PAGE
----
Energy Prices: The wild card again?

Monday, May 24, 2004
If the world’s LNG trades evolve in the future as many expect, there will be significantly more work for ship repairers in the Atlantic Basin. There are, for the moment, only a few yards with such experience, including Izar (Spain), Sobrena (France), Keppel Verolme (Rotterdam), Blohm & Voss (Hamburg) and Grand Bahama Shipyard. However, there are reports that studies are under consideration to examine the feasibility of new drydocks and possibly expansion at existing repair facilities to cope with this new business.

Recent developments with respect to energy prices are likely to hasten such studies. With crude oil prices rising by nearly 15% over the last month alone, and certain key blends bursting through $40 a barrel, there is concern all round that the cost of energy could impose a dramatic dampener on today’s buoyant shipping markets while, at the same time, adding more urgency to the quest for long-term energy supplies other than crude oil.

Recent days have seen considerable volatility in crude prices and earlier this week, they hit record highs amid concern that current production levels are insufficient to fuel a number of booming economies, not least China. Of course, rising anti-American sentiment and an increasingly volatile Middle Eastern situation have added further uncertainty to a week in which Brent crude soared to more than $39.50, light US crude hit $41.70 and Malaysia’s Tapis, the country’s benchmark, also broke through $41.

Energy analysts are divided on future developments. Some believe that a likely increase in OPEC production could stall the rising price trend but others believe Middle Eastern concerns are playing into the hands of certain producers which have no hesitation in breaking rank with the oil producing cartel in the face of substantial short-term financial gains. The concern is, however, that prices could yet climb further. Fears of an impending shortage of US gasoline occurring simultaneously with Americans taking to the road at the end of May in what is puzzlingly called the “summer driving season” could mean that demand outstrips supply for some weeks. And although US gasoline stocks are significantly higher than a few weeks ago, they remain well below the average for this time of year.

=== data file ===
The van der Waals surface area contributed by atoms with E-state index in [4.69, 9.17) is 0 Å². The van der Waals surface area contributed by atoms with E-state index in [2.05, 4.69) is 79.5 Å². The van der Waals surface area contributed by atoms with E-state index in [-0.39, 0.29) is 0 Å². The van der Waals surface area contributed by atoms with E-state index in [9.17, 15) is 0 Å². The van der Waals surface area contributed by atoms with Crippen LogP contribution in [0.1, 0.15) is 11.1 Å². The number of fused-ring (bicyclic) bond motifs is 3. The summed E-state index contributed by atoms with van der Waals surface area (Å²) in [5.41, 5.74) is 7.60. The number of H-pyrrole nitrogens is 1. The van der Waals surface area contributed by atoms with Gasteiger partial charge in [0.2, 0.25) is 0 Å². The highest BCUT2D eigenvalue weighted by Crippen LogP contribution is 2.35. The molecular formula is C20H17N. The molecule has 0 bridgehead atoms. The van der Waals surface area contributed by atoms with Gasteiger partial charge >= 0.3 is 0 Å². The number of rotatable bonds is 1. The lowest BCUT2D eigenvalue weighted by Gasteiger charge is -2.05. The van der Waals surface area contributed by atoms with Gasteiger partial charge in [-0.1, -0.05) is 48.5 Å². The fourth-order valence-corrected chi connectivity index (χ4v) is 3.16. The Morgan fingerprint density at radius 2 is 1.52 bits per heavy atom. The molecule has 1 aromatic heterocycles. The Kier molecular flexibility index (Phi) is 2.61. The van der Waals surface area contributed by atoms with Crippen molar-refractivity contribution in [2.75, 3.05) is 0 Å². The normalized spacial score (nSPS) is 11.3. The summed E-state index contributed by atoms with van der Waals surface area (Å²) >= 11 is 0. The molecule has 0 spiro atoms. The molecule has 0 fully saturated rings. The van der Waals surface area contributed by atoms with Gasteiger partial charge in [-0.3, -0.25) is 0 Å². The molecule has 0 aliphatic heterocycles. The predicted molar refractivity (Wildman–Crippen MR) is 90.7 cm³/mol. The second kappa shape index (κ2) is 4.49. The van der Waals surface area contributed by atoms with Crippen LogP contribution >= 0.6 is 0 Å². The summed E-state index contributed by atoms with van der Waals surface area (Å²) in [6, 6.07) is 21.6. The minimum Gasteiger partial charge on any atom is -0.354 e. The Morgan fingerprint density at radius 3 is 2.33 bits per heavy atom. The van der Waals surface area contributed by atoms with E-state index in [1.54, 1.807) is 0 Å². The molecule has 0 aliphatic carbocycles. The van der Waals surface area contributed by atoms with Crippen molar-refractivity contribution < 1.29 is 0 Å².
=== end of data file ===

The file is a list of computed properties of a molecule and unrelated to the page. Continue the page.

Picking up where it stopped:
However, for those hoping that greater diversification of energy sources could take some heat out of the situation, conclusions drawn recently by the US Energy Information Administration (EIA) will come as a disappointment. In its 2004 International Energy Outlook projections, the EIA reckons that oil will maintain its current 39% share in terms of energy supply, assuming governments do not change existing energy pricing policies or strategies. The EIA believes that global energy demand will rise by an average of 2.7% a year between 2001 and 2025, a total 54% altogether.

The good news for independent ship owners digging deeply in their pockets to fund new lng carriers on a speculative basis is that demand for natural gas in expected to rise faster than all other primary energy sources, maintaining an annual growth rate of around 2.5% compared with 1.9% for oil and renewables, according to the EIA study. However, with more than a third of the existing lng fleet currently on order and newbuild prices rising dramatically, the stakes are high. Meanwhile, energy analysts see a fundamental shift in global lng trading patterns. Despite a number of key setbacks at proposed terminal developments in the US, the country’s energy strategists are determined that environmentally attractive lng, sourced from various regions outside the volatile Middle East, should help to hedge energy supply risk. And the US has plenty of that risk, consuming more than a quarter of the world’s annual global crude oil and natural gas production.

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